We were having some neighbors we hadn't seen in far too long over for dinner yesterday and I had a whole meal planned. I'd been wanting to make a rosewater cake so I was building a Middle Eastern menu around that. But when I woke up and read the news, and saw the footage coming out of Ukraine, I was filled with an overwhelming desire to cook Ukrainian food.
What do I know about Ukraine? Besides the brouhaha about Donald Trump's infamous phone call to and press conference with newly elected President Zelenskyy, and my friend Bernadette's incredible dyed Ukrainian eggs, not much.
My favorite way to find authentic regional recipes is to google, for example, "authentic Ukrainian recipes." You always stumble on some heartfelt website like this one filled with family dishes. Often compiled by people far from their homeland, the nostalgia and longing fairly ooze off the screen. Food, like music, is direct line to our history and our hearts.
Building a menu begins with a toehold. I needed something that didn't have to be marinated overnight. What is Chicken Kiev, anyway? I've seen it on a million menus but I don't think I've ever actually ordered it. Is there cheese? No, that's Chicken Cordon Bleu. You probably know this, but I didn't: Chicken Kiev is chicken breasts pounded and then folded around frozen garlic herb butter, then breaded, fried briefly and baked. If you do it right, the flavorful butter stays sealed inside until you cut it, then it flows in a steamy savory river onto the plate, to dip your crunchy chicken into. OMG.
Okay, so no need for any fancy side dishes. Boiled potatoes and steamed asparagus seem appropriately Eastern European and will be perfect for dipping in all that butter. My impression of Eastern European cuisine is goulashes and pierogi and borscht -- hearty peasant food with a lot of root vegetables. This impression was reinforced when I was in New York last fall and followed the ghosts of Lou Reed and Joey Ramone on a pilgrimage to Veselka. It was sooooo good. Definitely the food you'd need to go out and hitch up the draft horses in a frosty Ukrainian field.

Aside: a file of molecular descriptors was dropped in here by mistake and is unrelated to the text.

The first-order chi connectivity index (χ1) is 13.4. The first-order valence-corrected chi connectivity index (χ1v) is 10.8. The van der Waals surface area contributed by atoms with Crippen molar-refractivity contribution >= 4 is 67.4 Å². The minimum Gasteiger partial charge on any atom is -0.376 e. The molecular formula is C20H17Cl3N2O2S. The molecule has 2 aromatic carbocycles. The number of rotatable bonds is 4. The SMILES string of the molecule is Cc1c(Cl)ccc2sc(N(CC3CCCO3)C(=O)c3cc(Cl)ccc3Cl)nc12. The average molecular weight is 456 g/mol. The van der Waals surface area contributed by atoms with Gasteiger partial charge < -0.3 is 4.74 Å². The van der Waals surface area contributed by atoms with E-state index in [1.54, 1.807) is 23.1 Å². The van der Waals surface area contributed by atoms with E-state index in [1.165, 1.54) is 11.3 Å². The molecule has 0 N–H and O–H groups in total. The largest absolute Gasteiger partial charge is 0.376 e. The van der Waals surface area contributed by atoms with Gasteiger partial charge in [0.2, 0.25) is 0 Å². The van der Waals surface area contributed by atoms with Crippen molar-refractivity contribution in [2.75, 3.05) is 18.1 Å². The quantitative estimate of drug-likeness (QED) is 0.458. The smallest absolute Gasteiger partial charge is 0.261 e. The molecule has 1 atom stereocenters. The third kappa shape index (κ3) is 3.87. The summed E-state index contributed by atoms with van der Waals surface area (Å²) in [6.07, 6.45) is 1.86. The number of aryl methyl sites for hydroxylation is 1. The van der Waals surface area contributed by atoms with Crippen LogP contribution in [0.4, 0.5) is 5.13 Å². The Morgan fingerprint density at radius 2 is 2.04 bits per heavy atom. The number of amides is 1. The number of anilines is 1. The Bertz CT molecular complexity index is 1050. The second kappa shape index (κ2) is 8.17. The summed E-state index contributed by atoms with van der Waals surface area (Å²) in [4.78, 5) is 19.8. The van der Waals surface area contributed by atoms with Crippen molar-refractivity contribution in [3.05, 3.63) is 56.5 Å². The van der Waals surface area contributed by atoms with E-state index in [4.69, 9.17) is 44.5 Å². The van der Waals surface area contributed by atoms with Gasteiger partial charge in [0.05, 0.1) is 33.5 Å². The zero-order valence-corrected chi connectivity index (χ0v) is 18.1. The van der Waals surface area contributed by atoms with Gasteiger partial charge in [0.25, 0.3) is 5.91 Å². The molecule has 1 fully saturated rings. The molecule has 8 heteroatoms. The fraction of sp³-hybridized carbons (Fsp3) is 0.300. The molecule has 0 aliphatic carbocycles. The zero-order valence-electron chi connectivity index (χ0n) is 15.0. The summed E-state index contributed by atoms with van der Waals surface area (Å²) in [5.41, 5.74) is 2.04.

But my hubby always wants something spicy for dinner. Is Ukrainian food ever spicy? It turns out: yes. There's a sweet and savory condiment called Adjika, which literally means "spicy sauce." For someone who just finally got the gist of saying "Ukraine" instead of "The Ukraine," there's a lot -- which is to say everything -- I don't know about the country or its food. For starters: it's "Kyiv," not "Kiev." Sort of like how there's no "cow" in Moscow. And also: Ukraine is not Doctor Zhivago-style frozen fields. It's got a temperate climate.
To take a crash course in Ukrainian food is to learn about a place whose rich soil has long made it one of the world's biggest producers of grains (wheat, barley, corn) and the seeds and oil of sunflowers (the national flower), not to mention its geopolitical desirability as a buffer between Russia and Western Europe and as the gateway to the Black Sea. You see the culinary influences of a region that has ping-ponged between empires for hundreds of years, only declaring a rocky independence in 1990. Russia's invasion this week only reinforces the fragility of Ukraine's existence as a sovereign state, captured in its young leader's defiant and stirring declaration night before last of the self-determination of proud, tough people.
We started with Vodka gimlets with Rye crackers with cream cheese, smoked salmon and dill. Then the Chicken Kyiv with boiled new potatoes and steamed young asparagus, with Adjika on the side. The butter didn't stay entirely inside the chicken, but I'll improve it next time. It was still freaking delicious.
And for dessert: a Ukrainian Apple Cake topped with vanilla whipped cream.
Here are two recipes, which are very easy and delicious.
Yabluchnyk (Ukrainian Apple Cake) (or pear, or cherry, or plum...)